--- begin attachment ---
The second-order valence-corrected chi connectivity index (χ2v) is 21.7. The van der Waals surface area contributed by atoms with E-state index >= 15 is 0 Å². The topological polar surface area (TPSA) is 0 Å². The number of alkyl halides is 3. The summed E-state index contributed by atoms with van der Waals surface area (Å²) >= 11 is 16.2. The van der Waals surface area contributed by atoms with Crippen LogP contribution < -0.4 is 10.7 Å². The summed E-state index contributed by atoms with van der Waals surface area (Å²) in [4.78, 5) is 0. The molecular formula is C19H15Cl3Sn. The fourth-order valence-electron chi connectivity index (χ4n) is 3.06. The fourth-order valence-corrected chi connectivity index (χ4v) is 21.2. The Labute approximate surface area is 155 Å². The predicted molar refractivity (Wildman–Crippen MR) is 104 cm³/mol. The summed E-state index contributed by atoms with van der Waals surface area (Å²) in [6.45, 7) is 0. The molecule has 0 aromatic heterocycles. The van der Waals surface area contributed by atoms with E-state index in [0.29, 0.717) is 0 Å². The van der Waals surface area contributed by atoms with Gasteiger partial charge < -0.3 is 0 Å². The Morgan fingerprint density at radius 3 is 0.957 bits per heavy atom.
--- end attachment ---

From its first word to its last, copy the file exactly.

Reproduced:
The second-order valence-corrected chi connectivity index (χ2v) is 21.7. The van der Waals surface area contributed by atoms with E-state index >= 15 is 0 Å². The topological polar surface area (TPSA) is 0 Å². The number of alkyl halides is 3. The summed E-state index contributed by atoms with van der Waals surface area (Å²) >= 11 is 16.2. The van der Waals surface area contributed by atoms with Crippen LogP contribution < -0.4 is 10.7 Å². The summed E-state index contributed by atoms with van der Waals surface area (Å²) in [4.78, 5) is 0. The molecular formula is C19H15Cl3Sn. The fourth-order valence-electron chi connectivity index (χ4n) is 3.06. The fourth-order valence-corrected chi connectivity index (χ4v) is 21.2. The Labute approximate surface area is 155 Å². The predicted molar refractivity (Wildman–Crippen MR) is 104 cm³/mol. The summed E-state index contributed by atoms with van der Waals surface area (Å²) in [6.45, 7) is 0. The molecule has 0 aromatic heterocycles. The van der Waals surface area contributed by atoms with E-state index in [0.29, 0.717) is 0 Å². The van der Waals surface area contributed by atoms with Gasteiger partial charge < -0.3 is 0 Å². The Morgan fingerprint density at radius 3 is 0.957 bits per heavy atom.